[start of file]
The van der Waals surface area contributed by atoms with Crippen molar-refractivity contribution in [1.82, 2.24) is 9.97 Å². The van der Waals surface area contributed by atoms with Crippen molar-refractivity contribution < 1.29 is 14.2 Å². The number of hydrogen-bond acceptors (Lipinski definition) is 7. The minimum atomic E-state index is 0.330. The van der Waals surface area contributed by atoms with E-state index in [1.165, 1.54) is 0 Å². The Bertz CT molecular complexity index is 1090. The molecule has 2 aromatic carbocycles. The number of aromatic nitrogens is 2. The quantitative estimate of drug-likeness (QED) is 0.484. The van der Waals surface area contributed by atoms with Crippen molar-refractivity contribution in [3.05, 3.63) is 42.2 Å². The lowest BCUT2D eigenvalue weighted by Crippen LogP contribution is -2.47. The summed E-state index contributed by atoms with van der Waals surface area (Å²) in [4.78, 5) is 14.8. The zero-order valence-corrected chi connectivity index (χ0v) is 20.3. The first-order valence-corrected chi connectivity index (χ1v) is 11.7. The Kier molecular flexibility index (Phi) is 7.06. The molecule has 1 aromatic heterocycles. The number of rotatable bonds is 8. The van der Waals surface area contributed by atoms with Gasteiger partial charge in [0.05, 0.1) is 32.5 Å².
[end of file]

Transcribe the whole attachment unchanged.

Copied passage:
The van der Waals surface area contributed by atoms with Crippen molar-refractivity contribution in [1.82, 2.24) is 9.97 Å². The van der Waals surface area contributed by atoms with Crippen molar-refractivity contribution < 1.29 is 14.2 Å². The number of hydrogen-bond acceptors (Lipinski definition) is 7. The minimum atomic E-state index is 0.330. The van der Waals surface area contributed by atoms with E-state index in [1.165, 1.54) is 0 Å². The Bertz CT molecular complexity index is 1090. The molecule has 2 aromatic carbocycles. The number of aromatic nitrogens is 2. The quantitative estimate of drug-likeness (QED) is 0.484. The van der Waals surface area contributed by atoms with Crippen molar-refractivity contribution in [3.05, 3.63) is 42.2 Å². The lowest BCUT2D eigenvalue weighted by Crippen LogP contribution is -2.47. The summed E-state index contributed by atoms with van der Waals surface area (Å²) in [4.78, 5) is 14.8. The zero-order valence-corrected chi connectivity index (χ0v) is 20.3. The first-order valence-corrected chi connectivity index (χ1v) is 11.7. The Kier molecular flexibility index (Phi) is 7.06. The molecule has 1 aromatic heterocycles. The number of rotatable bonds is 8. The van der Waals surface area contributed by atoms with Gasteiger partial charge in [0.05, 0.1) is 32.5 Å².